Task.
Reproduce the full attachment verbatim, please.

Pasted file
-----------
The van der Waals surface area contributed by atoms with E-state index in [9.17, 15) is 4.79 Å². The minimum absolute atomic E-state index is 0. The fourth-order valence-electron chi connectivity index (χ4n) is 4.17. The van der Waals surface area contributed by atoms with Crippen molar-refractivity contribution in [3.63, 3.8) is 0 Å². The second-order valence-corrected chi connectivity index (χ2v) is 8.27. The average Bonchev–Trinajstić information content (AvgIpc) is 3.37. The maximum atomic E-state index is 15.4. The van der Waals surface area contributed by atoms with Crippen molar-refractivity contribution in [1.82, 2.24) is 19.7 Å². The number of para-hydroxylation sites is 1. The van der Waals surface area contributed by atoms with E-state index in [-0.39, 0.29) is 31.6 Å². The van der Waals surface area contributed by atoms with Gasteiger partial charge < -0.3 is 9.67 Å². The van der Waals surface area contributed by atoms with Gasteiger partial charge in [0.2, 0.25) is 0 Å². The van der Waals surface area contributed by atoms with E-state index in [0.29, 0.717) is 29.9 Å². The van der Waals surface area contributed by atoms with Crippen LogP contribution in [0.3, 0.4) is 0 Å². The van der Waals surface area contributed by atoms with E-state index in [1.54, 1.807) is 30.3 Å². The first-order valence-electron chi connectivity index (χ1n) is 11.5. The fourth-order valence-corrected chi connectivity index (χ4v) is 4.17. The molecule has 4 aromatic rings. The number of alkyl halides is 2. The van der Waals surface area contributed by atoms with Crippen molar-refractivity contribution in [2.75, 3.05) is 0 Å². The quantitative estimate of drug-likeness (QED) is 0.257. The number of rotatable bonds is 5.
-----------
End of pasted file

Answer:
The van der Waals surface area contributed by atoms with E-state index in [9.17, 15) is 4.79 Å². The minimum absolute atomic E-state index is 0. The fourth-order valence-electron chi connectivity index (χ4n) is 4.17. The van der Waals surface area contributed by atoms with Crippen molar-refractivity contribution in [3.63, 3.8) is 0 Å². The second-order valence-corrected chi connectivity index (χ2v) is 8.27. The average Bonchev–Trinajstić information content (AvgIpc) is 3.37. The maximum atomic E-state index is 15.4. The van der Waals surface area contributed by atoms with Crippen molar-refractivity contribution in [1.82, 2.24) is 19.7 Å². The number of para-hydroxylation sites is 1. The van der Waals surface area contributed by atoms with E-state index in [-0.39, 0.29) is 31.6 Å². The van der Waals surface area contributed by atoms with Gasteiger partial charge < -0.3 is 9.67 Å². The van der Waals surface area contributed by atoms with Gasteiger partial charge in [0.2, 0.25) is 0 Å². The van der Waals surface area contributed by atoms with E-state index in [0.29, 0.717) is 29.9 Å². The van der Waals surface area contributed by atoms with Crippen LogP contribution in [0.3, 0.4) is 0 Å². The van der Waals surface area contributed by atoms with E-state index in [1.54, 1.807) is 30.3 Å². The first-order valence-electron chi connectivity index (χ1n) is 11.5. The fourth-order valence-corrected chi connectivity index (χ4v) is 4.17. The molecule has 4 aromatic rings. The number of alkyl halides is 2. The van der Waals surface area contributed by atoms with Crippen molar-refractivity contribution in [2.75, 3.05) is 0 Å². The quantitative estimate of drug-likeness (QED) is 0.257. The number of rotatable bonds is 5.